If you have money saved for a down payment on a home, there’s no need to worry.

If you’re looking at buying a home, and want to borrow money from a line of credit, think again.

The Canada Mortgage and Housing Corporation made changes to its lending standards last month, which went into effect  July 1.

The organization will not treat non-traditional sources of down payment as equity.

“This really forces the consumer to think twice or be more diligent about what is truly affordable and maybe force everybody to take a hard look at what is secure income in the future,” said Evan Yuan, branch manager of Island Savings in Victoria.

“If you are already on the cusp of being able to afford or not afford it; this could be the straw that breaks (the) camel's back.”

Would-be homebuyers' qualifying credit scores must be at least 680, up from the previous 600.

At the time the changes were announced, CMHC says the global pandemic has hit the housing market hard.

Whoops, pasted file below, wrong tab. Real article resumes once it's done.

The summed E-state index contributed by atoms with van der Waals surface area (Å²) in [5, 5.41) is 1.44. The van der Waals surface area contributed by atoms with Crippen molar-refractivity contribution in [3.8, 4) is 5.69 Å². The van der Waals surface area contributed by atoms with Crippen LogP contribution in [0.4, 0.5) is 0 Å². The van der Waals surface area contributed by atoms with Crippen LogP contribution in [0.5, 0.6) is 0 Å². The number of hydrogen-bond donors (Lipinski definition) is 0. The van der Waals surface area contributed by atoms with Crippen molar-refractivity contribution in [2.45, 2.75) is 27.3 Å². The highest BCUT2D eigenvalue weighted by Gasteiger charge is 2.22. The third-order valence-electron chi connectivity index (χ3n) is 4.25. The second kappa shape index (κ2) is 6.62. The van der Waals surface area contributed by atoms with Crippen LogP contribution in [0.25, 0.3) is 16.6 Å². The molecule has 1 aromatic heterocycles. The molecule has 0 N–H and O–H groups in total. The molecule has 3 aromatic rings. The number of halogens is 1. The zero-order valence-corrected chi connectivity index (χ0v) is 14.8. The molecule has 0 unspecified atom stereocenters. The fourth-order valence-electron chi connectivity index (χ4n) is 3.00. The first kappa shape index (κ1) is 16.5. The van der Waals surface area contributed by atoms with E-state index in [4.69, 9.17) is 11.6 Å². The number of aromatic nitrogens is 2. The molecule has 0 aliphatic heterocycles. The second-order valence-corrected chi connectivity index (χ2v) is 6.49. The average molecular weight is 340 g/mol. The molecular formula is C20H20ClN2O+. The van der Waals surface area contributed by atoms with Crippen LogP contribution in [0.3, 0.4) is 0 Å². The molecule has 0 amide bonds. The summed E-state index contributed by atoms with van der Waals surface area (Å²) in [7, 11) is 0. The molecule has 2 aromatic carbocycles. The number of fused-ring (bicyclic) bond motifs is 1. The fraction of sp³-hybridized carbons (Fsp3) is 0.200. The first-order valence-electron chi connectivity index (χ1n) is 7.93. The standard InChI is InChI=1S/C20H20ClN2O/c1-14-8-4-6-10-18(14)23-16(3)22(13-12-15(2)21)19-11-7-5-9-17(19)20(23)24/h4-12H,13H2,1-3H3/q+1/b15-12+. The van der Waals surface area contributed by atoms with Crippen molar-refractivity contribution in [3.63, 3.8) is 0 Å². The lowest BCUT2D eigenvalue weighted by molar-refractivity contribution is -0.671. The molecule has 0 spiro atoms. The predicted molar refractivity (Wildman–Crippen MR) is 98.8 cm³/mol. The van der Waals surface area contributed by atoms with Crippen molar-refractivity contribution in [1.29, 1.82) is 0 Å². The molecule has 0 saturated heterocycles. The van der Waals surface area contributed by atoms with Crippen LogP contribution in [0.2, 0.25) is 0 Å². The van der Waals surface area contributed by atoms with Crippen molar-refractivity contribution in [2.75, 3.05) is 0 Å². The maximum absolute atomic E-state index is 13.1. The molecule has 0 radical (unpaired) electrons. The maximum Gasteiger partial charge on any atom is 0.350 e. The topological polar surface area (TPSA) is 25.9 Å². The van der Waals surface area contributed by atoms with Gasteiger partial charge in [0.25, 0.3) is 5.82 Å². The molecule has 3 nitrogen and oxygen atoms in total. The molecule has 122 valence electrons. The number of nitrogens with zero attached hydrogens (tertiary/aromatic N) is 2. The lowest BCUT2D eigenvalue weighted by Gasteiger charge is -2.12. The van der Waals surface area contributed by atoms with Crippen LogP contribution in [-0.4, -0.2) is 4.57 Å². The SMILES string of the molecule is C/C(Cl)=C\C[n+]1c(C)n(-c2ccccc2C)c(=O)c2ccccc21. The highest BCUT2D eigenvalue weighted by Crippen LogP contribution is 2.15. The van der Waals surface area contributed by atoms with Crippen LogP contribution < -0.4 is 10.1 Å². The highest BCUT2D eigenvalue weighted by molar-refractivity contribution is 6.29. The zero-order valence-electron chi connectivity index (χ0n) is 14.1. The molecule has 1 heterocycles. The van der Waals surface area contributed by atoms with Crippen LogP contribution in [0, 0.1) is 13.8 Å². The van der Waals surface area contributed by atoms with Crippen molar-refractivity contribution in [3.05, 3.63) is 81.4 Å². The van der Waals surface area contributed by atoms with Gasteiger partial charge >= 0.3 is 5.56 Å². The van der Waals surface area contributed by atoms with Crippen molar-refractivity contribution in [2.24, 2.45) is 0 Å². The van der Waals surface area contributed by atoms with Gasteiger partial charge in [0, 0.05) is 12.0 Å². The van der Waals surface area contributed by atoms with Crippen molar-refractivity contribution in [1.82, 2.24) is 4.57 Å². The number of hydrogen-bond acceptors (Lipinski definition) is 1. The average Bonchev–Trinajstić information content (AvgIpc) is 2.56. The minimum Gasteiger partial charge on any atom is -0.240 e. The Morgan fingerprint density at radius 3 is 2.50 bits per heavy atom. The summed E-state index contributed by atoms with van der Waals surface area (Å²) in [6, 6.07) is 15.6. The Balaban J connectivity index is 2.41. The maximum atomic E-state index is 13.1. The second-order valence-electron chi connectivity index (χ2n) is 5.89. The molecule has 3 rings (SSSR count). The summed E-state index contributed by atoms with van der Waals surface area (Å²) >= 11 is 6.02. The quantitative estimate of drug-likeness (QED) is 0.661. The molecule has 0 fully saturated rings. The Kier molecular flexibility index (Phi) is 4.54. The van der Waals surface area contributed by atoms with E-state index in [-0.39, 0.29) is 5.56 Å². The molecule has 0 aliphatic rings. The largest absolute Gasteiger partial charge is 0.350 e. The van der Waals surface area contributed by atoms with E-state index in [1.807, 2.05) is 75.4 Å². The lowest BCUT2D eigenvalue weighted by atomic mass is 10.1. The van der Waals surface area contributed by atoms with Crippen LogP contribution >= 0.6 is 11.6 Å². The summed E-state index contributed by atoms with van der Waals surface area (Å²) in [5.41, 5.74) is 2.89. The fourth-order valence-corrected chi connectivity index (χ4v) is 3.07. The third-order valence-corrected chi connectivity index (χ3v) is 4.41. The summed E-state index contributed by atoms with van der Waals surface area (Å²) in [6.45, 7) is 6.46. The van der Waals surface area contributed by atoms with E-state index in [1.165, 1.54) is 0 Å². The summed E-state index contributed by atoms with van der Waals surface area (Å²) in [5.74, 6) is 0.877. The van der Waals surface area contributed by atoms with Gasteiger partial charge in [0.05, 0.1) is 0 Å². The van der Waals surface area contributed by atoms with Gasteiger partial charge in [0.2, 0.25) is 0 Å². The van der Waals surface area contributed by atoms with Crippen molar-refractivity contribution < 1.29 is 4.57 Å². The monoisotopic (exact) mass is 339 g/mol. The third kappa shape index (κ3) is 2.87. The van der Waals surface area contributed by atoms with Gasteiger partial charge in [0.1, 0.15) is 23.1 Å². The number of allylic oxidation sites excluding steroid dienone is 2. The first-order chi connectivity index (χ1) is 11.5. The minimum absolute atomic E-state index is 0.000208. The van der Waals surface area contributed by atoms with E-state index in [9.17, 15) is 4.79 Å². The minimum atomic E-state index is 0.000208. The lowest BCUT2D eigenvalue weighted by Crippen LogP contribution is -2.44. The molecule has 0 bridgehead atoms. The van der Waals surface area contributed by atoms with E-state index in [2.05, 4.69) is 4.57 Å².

“COVID-19 has exposed long-standing vulnerabilities in our financial markets and we must act now to protect the economic future of Canadians,” said CMHC head Evan Siddall.

CMHC is also suspending refinancing for most multi-unit mortgage insurances, while limiting gross and lowering total debt servicing ratios to their standards of 35 and 42 percent respectively.

Canada’s housing agency forecasts house prices to decline between nine and 18 percent over the next year, due to job losses and high mortgage debt.

CMHC says the new changes should not impact mortgages already insured under them.

According to a CMHC report from last week, the average home price in Calgary will plummet 12 percent in 2020.

The average home price would be below $400,000 by December.

If the new regulations are any indication about what the real estate market may see when it comes to buying a home, the CMHC’s summer outlook predicts existing home sales to drop between 13 and 27 per cent.

(With files from the Canadian Press)